This would seem to eliminate the opportunity for for-profit racial activism that so marked the Zimmerman case. (Unless those activists can successfully argue that Mobley is “white-black”, I suppose.)

    For those of you interested in reading the entire appellate court decision, here you go:

    Have a great weekend!

    –Andrew, @LawSelfDefense

    (Featured image credit: NBCMiami.com video)


    Andrew F. Branca is an MA lawyer and the author of the seminal book “The Law of Self Defense, 2nd Edition,” available at the Law of Self Defense blog, Amazon.com (paperback and Kindle), Barnes & Noble (paperback and Nook), and elsewhere.

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    Comments



     
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    Jazzizhep | January 4, 2014 at 2:44 pm

    Mobley should thank Zimmerman with all his heart. It is conceivable that had the GZ affair not exploded into the media frenzy it became, Mobley would be waiting for his trial to begin. Can you imagine the publicity if the trial had ended in a conviction. I am not saying it influenced the judges, but it sure didn’t hurt.

    Did it really take this long to get an appellate court ruling on a pretrial motion in a 2nd degree murder charge?


     
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    Exiliado | January 4, 2014 at 3:07 pm

    Reading through the legal verbiage I could not help to notice this sentence:

    Mobley should have brandished his gun, fired a warning shot or told the attackers to stop because he had a gun.

    I am not a lawyer, but it was my belief that you are not supposed to fire warning shots. When you draw and fire is because your believe that your life is in imminent danger.

    Am I crazy or that judge crossed the line? Was he trying to undermine every and all claims of self defense?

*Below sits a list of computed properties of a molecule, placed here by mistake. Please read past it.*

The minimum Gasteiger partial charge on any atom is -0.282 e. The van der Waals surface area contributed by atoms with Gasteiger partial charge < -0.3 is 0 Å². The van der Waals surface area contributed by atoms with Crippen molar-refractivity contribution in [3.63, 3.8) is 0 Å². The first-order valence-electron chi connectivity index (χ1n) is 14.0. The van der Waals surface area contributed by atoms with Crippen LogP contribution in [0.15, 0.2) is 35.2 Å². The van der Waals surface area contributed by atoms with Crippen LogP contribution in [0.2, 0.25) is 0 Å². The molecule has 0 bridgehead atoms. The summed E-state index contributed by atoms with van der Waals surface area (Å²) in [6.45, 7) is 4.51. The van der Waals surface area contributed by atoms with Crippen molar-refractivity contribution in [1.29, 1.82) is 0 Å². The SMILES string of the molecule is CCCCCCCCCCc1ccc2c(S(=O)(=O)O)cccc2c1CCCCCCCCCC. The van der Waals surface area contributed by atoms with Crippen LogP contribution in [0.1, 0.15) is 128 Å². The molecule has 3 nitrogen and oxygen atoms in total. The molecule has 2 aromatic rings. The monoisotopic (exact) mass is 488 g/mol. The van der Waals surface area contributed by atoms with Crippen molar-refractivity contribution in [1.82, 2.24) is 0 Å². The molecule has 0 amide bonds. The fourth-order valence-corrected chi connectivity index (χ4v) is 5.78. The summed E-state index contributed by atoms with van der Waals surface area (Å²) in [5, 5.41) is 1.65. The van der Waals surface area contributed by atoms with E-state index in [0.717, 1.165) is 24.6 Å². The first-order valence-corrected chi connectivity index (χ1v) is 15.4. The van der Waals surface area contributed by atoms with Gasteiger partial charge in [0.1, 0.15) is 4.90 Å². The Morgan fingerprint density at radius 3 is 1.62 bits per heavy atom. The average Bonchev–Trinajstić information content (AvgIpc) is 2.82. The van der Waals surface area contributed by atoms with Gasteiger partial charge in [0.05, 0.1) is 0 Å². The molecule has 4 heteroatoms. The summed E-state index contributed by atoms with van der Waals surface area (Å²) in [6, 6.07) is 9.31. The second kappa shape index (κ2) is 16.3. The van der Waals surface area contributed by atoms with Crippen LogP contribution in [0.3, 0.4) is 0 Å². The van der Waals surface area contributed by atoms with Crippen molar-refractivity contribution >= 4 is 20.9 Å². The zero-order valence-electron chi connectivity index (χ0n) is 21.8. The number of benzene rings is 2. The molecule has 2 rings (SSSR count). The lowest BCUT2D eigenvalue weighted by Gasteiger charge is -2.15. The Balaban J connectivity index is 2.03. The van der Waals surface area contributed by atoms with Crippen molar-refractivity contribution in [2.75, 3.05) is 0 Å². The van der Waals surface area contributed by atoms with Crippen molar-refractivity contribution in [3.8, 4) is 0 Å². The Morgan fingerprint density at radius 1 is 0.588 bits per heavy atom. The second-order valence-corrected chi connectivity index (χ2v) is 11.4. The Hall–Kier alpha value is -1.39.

I would love to hear from the experts.


       
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      Ragspierre in reply to Exiliado. | January 4, 2014 at 3:25 pm

      I am NOT a self-defense expert. An “interested observer”, yes.

      I am an attorney, though not one who practices criminal law.

      Sometimes, being an attorney and an “expert” on any damn thing are mutually exclusive, and I’m realistic enough to step up to that.

      Andrew IS both an attorney and a self-defense law expert, and I think we would all find his exposition here interesting.

      If I’ve read his stuff faithfully, you NEVER draw a firearm to “brandish” it. Often, that is enough, of course. But if you draw it, you should have the right (and know you do) to use it to engage a target and stop an aggressor.

      Also, if I’ve read Andrew faithfully, I think his advice would have been to leave the Chili’s after the first “altercation” and go home to momma and the soon-to-be baby.

      (Not my first inclination, being somewhat less prudent.)

      The appellate judge was WAY off base there. That was dicta that had no place in the dissent.

        Rags has correctly anticipated what my advice would have been.:-)

        In terms of “brandishing”, or display of the weapon, the same rules apply to that as to the use of force in self-defense generally–would a reasonable person, in the same or similar circumstances, have believed that the display of the weapon was necessary to prevent an imminent threat.

        In some states, the level of threat necessary to justify display of a deadly force weapon MUST be deadly-force. My home state of Massachusetts is one such example where the DISPLAY of lethal force is treated exactly the same as the USE of lethal force.

        In the majority of states, the mere display of lethal force does NOT constitute a “use” of lethal force, so in theory the level of threat being faced may be less then a deadly-force threat–but that’s not a path I would advise, as it puts you at great risk of being deemed the person who escalated a non-deadly confrontation to a deadly-force confrontation. And if THAT happens, then YOU are the aggressor in the deadly-force fight, and not eligible to justify your use of deadly force as self-defense. Scary territory.